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 Trader Joe’s Masters the Art of… Coq au Vin

Trader Joe's Master The Art of... coq au vin

Do the French not have to follow “Q’s” with “U’s”? What is up with that?

Trader Joe’s can be obtuse, playful, or even boastful with their product names – but Trader Joe’s masters the art of coq au vin is the first time they’ve gotten downright cocky with it. You’ve got to have a pretty big opinion of yourself to unironically declare that you’ve mastered any art. Add to that the affectation of the little ellipses, and they’re making quite the statement. In fact, that ellipses is quite the little touch. You might think, if you saw a title like that, that Trader Joe’s has a whole line of “Master’s the Art of…” products. As far as I can tell, however, this is the only Trader Joe’s Master’s the Art of…. product on the shelves. That, my friends, is worth double pretention points.

Of course, the difference between pretention and genius is whether you can deliver on your promises. So the question is – has TJ really managed to master this classic French dish.

Coq au vin is that all-time classic of French cuisine that everyone should know how to cook – and no one had ever heard of 50 years ago. An enduring rustic dish of the French countryside since time out of mind, coq au vin was unknown out of France until the advent of Julia Childs. Everyone’s favorite TV chef brought the dish with her when she returned from her time at Le Cordon Bleu, taking its straightforward, honest recipe and making it her signature dish.

Coq au vin is what it sounds like, cock served in a wine sauce. Of course, no one uses rooster any more, that being left to the poor farmer’s of yesteryear. Nowadays, the dish is made exclusively with chicken, which is stewed in a robust red wine with button mushrooms, pearl onions and perhaps fatty pork belly (lardon), garlic and some other vegetables. Originally the dish was meant as a simple way to tenderize the otherwise too tough to eat meat of an old rooster for a nice meal and it’s the simplicty of the dish that made it catch on in such a big way.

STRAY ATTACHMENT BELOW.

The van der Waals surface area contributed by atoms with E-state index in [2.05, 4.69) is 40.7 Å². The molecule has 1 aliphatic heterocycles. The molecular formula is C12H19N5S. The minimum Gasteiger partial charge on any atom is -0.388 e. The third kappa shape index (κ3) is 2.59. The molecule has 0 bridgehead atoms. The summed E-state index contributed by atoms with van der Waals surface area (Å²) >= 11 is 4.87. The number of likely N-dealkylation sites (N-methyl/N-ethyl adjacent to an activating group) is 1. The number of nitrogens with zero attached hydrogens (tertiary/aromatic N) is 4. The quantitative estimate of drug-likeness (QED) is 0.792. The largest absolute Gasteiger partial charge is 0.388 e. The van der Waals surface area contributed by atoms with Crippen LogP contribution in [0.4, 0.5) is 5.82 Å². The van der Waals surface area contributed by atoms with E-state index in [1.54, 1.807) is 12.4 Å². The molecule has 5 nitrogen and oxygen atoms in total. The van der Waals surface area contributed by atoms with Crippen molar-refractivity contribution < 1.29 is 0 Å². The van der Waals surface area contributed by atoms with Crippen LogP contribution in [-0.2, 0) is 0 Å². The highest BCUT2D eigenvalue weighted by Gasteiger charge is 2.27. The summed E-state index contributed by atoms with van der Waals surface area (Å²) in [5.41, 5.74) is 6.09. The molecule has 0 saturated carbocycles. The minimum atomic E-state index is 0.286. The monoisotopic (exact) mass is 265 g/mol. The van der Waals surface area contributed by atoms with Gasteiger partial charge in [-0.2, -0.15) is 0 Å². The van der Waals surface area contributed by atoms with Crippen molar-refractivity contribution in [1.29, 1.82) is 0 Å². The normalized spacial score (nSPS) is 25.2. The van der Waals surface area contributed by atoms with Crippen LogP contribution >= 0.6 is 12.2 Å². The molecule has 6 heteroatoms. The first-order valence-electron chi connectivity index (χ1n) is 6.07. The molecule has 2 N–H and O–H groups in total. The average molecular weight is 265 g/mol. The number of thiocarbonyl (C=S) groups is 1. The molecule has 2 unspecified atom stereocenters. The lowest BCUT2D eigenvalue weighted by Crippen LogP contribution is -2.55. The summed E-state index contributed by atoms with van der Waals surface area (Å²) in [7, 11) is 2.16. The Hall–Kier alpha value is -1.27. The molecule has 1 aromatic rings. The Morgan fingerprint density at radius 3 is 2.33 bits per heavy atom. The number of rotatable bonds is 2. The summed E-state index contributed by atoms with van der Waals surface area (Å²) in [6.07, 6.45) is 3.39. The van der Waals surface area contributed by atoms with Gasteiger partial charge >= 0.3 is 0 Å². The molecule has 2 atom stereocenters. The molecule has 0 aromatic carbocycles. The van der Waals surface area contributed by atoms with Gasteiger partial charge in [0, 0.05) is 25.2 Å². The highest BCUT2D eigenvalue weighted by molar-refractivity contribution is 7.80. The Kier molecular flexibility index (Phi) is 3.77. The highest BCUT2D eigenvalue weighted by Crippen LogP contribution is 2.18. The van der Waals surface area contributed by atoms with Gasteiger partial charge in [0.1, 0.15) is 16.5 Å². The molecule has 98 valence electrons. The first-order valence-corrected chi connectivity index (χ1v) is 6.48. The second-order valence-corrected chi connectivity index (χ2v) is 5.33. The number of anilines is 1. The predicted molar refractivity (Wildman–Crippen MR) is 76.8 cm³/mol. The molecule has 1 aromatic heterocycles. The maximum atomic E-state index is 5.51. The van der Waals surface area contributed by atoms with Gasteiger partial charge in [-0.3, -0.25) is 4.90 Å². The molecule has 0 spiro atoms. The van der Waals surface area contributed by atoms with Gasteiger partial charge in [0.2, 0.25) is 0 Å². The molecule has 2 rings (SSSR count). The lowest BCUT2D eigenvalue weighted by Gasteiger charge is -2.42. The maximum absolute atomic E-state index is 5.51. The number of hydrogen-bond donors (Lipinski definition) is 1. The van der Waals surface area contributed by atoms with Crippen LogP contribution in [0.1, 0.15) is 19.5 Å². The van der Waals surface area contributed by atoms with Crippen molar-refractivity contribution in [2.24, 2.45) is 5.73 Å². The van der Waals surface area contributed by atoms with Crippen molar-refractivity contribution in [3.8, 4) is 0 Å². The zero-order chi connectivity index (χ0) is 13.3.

Trader Joe’s variation is faithful to the original imaginng of the dish. It comes frozen in a huge chunk of roux and chicken that can either be cooked on the stove, or microwaved to make the classic easy-to-cook dish even easier. After ten minutes in the microwave, it comes out piping hot in it’s little black tray – an island of chicken in a sea of bubbling sauce. While the presentation may not quite be there, the taste is. The chicken is tender, and gives way easily to the fork – surprisingly wonderful for frozen chicken. The sauce, is good as well, thick and loaded with vegetabels, and not short on the wine either. Although it’s a thick and savory sauce the crispness of the wine cuts through the heavier cloying taste of the sauce leaving the dish tasting lighter rather an heavier. TJ’s doesn’t skimp on the veggies, loading up the sauce with pearl onions and sliced mushroom.

Trader Joe's Master The Art of... coq au vin 2

Hope you like pearl onions!

Trader Joe’s must really love this sauce, because they include a ton of it – like their Chicken Piccata, the sauce outweighs the chicken at 2:1.

So is this mastery or coq au vin? Do they beat Julia Childs at her own game? I wouldn’t go that far. It’s a good, quick meal, the chicken is tasty and the sauce is rich, but it also costs $7.00. For less than that price, Trader Joe’ s has a variety of other dishes that are just as good, or better. If you’re looking for a good chicken dish, you could try the Kung Pao or Cacciatore as easily as this and save a few bucks.

If you’re looking for an excellent coq au vin, my suggestion is pick up a copy of the Art of Cooking and go for it yourself.


 

The Breakdown

Would I Recommend It: I guess so. It’s a little pricey for an average dish.

Would I Buy It Again: Probably not.

Final Synopsis: A good coq au vin, but probably not better than you could do yourself.

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2 Comments on “ Trader Joe’s Masters the Art of… Coq au Vin”

  1. Ttrockwood says:

    Well the name just references julia child’s famous book “mastering the art of fremch cooking” so i understood the label as they followed her recipe/technique/influence more than this is the best version ever made…..
    I’m thinking its extra saucey because its usually served over noodles, so the extra sauce would cover those too.
    But it does sound expensive for what it is for a single meal.

  2. Lois Murray says:

    They have discontinued this, one of my favorite dishes and an old reliable


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